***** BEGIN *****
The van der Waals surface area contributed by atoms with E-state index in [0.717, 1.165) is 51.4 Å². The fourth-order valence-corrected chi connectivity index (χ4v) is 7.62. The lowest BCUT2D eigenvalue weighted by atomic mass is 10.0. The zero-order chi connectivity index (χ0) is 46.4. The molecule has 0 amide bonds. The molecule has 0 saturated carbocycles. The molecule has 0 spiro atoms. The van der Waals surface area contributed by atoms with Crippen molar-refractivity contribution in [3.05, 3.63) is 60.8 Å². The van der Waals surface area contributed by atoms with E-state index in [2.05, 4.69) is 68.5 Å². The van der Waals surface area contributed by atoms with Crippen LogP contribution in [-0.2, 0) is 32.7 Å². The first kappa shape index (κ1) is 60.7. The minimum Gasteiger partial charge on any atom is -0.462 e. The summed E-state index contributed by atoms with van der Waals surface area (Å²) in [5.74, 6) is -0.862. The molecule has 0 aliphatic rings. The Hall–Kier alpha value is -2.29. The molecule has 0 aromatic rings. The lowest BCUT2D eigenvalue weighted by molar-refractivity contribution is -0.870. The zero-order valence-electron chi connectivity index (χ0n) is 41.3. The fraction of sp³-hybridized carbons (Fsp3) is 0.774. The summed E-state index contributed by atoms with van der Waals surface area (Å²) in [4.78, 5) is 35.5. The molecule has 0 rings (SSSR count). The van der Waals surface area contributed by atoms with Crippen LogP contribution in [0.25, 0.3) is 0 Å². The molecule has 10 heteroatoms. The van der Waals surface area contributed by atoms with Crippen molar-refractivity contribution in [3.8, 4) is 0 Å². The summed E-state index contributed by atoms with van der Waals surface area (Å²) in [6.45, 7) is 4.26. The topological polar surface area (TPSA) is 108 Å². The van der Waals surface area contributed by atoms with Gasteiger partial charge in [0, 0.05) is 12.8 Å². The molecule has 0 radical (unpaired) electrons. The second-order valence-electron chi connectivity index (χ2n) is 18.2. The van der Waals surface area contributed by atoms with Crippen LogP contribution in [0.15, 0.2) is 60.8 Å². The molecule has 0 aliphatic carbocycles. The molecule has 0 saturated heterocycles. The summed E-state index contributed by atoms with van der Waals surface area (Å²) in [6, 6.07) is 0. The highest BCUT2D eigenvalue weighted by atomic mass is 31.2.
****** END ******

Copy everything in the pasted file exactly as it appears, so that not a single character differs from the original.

The van der Waals surface area contributed by atoms with E-state index in [0.717, 1.165) is 51.4 Å². The fourth-order valence-corrected chi connectivity index (χ4v) is 7.62. The lowest BCUT2D eigenvalue weighted by atomic mass is 10.0. The zero-order chi connectivity index (χ0) is 46.4. The molecule has 0 amide bonds. The molecule has 0 saturated carbocycles. The molecule has 0 spiro atoms. The van der Waals surface area contributed by atoms with Crippen molar-refractivity contribution in [3.05, 3.63) is 60.8 Å². The van der Waals surface area contributed by atoms with E-state index in [2.05, 4.69) is 68.5 Å². The van der Waals surface area contributed by atoms with Crippen LogP contribution in [-0.2, 0) is 32.7 Å². The first kappa shape index (κ1) is 60.7. The minimum Gasteiger partial charge on any atom is -0.462 e. The summed E-state index contributed by atoms with van der Waals surface area (Å²) in [5.74, 6) is -0.862. The molecule has 0 aliphatic rings. The Hall–Kier alpha value is -2.29. The molecule has 0 aromatic rings. The lowest BCUT2D eigenvalue weighted by molar-refractivity contribution is -0.870. The zero-order valence-electron chi connectivity index (χ0n) is 41.3. The fraction of sp³-hybridized carbons (Fsp3) is 0.774. The summed E-state index contributed by atoms with van der Waals surface area (Å²) in [4.78, 5) is 35.5. The molecule has 0 rings (SSSR count). The van der Waals surface area contributed by atoms with Crippen LogP contribution in [0.25, 0.3) is 0 Å². The molecule has 10 heteroatoms. The van der Waals surface area contributed by atoms with Crippen molar-refractivity contribution in [3.8, 4) is 0 Å². The summed E-state index contributed by atoms with van der Waals surface area (Å²) in [6.45, 7) is 4.26. The topological polar surface area (TPSA) is 108 Å². The van der Waals surface area contributed by atoms with Gasteiger partial charge in [0, 0.05) is 12.8 Å². The molecule has 0 radical (unpaired) electrons. The second-order valence-electron chi connectivity index (χ2n) is 18.2. The van der Waals surface area contributed by atoms with Crippen LogP contribution in [0.15, 0.2) is 60.8 Å². The molecule has 0 aliphatic carbocycles. The molecule has 0 saturated heterocycles. The summed E-state index contributed by atoms with van der Waals surface area (Å²) in [6, 6.07) is 0. The highest BCUT2D eigenvalue weighted by atomic mass is 31.2.